Cookies help us deliver our Services. By using our Services, you agree to our use of cookies. Learn More.

The Unexpected Way Ben Affleck Changed The Batman Forever

Many men have worn the cowl since the very first Batman film hit the big screen. Whether it was Michael Keaton, Val Kilmer, George Clooney, or Christian Bale, every Batman actor has brought a different point of view and a different feeling to the role. The tones have spanned from angst-filled drama to sly, suave crime capers, and it seems as if there are hundreds of different ways to pursue playing the Caped Crusader. 

Directly before "Twilight" star Robert Pattinson took on the Dark Knight for this year's "The Batman," there was Ben Affleck, who was Bruce Wayne and his gloomy alter ego in both "Batman v. Superman: Dawn of Justice" and "Justice League." Affleck has always been outspoken about the reason why he took the role on — and the reason why he departed "The Batman" before it went into production, which allowed for Pattinson to board the project. 

"I showed somebody 'The Batman' script. They said, 'I think the script is good. I also think you'll drink yourself to death if you go through what you just went through again,'" the actor told The New York Times in 2020. Affleck further elaborated in the NYT profile on his alcohol addiction issues, which ultimately led him to pass on the project.

But when he left the role, he ended up changing the project in a completely unexpected way. How did Affleck's departure from "The Batman" end up changing the face of the film forever?

If you or anyone you know is struggling with addiction issues, help is available. Visit the Substance Abuse and Mental Health Services Administration website or contact SAMHSA's National Helpline at 1-800-662-HELP (4357).

Affleck's departure forced The Batman's director to approach the part in a new way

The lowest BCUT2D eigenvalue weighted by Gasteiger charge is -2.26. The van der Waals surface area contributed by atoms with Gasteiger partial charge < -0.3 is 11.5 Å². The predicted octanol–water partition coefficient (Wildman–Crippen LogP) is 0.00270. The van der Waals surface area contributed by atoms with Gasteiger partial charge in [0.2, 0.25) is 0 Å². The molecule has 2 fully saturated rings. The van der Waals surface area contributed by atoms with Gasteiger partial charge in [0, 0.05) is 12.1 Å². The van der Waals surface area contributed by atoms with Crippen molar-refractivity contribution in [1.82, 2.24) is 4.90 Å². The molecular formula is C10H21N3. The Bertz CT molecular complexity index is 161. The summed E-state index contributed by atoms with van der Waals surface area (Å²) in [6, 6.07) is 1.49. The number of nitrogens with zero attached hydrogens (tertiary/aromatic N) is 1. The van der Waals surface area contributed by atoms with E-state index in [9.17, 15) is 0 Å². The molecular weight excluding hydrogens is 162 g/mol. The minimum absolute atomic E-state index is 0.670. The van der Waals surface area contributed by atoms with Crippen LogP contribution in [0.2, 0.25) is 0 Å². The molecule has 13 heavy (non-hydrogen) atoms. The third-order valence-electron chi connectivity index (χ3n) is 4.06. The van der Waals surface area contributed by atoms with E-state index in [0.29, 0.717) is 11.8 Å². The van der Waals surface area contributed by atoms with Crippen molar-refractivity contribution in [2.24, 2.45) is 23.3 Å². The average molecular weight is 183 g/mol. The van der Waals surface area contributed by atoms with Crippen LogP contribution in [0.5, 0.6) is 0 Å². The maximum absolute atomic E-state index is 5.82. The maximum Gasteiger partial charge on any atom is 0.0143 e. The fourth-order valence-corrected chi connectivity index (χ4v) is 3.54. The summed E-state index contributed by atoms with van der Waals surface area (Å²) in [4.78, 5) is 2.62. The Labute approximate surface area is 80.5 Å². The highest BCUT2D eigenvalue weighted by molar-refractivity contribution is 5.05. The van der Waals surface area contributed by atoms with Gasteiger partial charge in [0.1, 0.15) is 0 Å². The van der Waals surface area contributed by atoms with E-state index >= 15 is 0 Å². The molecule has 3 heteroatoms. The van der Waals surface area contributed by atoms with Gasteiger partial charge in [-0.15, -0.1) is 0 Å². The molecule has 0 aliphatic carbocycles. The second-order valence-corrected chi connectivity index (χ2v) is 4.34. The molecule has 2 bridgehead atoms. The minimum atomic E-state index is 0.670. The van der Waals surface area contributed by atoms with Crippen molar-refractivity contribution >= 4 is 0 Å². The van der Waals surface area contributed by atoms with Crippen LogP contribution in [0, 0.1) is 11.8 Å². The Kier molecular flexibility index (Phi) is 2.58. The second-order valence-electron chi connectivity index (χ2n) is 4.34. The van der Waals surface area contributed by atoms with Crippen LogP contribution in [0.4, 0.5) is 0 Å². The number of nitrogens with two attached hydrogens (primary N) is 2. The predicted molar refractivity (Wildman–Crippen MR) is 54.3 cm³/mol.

Per a February 2022 New York Times article about "The Batman" director Matt Reeves, the original version of the film was to feature Ben Affleck's version of Bruce Wayne. The film was slated to take a look at Batman through a different lens — that of an older Wayne, more mature, instead of a young trust-fund heir covering up his vigilantism with an unmasked life as a devil-may-care playboy. Affleck was also supposed to write and direct the movie but eventually decided that he would simply act in the film. Per IMDb, Reeves himself eventually co-wrote the version of "The Batman" which he would one day direct, along with co-writer Peter Craig of "Bad Boys For Life."

Reeves then entered the picture after multiple directors were suggested (per The New York Times, they included Ridley Scott and Fede Álvarez), and he said the script he was presented with was "an action set-piece adventure." In the time it took for Reeves to complete the final film in his "Planet of the Apes" reboot trilogy, 2017's "War for the Planet of the Apes," Affleck had left the project.

"I think Ben was just evaluating what he wanted to do and it wasn't what I think he had fallen in love with, in terms of playing that character in the first place," said Reeves to The Times. But his departure definitely affected the future of "The Batman," as that means Reeves now had to forge ahead without his leading man. He chose to do this in a way that would both honor Batman's long past and push him to new and different heights. And Reeves and Craig would have to be the ones to take him there.

Reeves chooses to 'push' Wayne, forcing both himself and the character to change

In the wake of Ben Affleck's leaving the project, Matt Reeves' goal was to present a Batman who would be changed completely by the events of the film. "I wanted the stakes of the story to challenge him in a way that shook him to his core," Reeves told the New York Times. Instead of a movie about a "disillusioned" Wayne forced to face that his vigilante ways weren't getting the job done, the movie would now, in Reeves' words, center around "someone who hadn't quite figured out why they were doing the thing they were doing."

"He's still stuck in those events that happened when he was 10," Reeves said of Wayne. With this in mind, the project zeroed in on a time in Wayne's life that wasn't immediately concurrent with his first taking the mantle of The Bat up, but several years into his life as Batman. Soon enough, he had his new Batman in Robert Pattinson — a choice that Affleck ultimately approved of, calling Pattinson a "good actor" during an interview for the YouTube channel Jake's Takes — and the rest of the production's pieces slowly fell into place. It isn't the film that fans would've seen had Affleck still been Batman, but it definitely seems to be a worthy entry.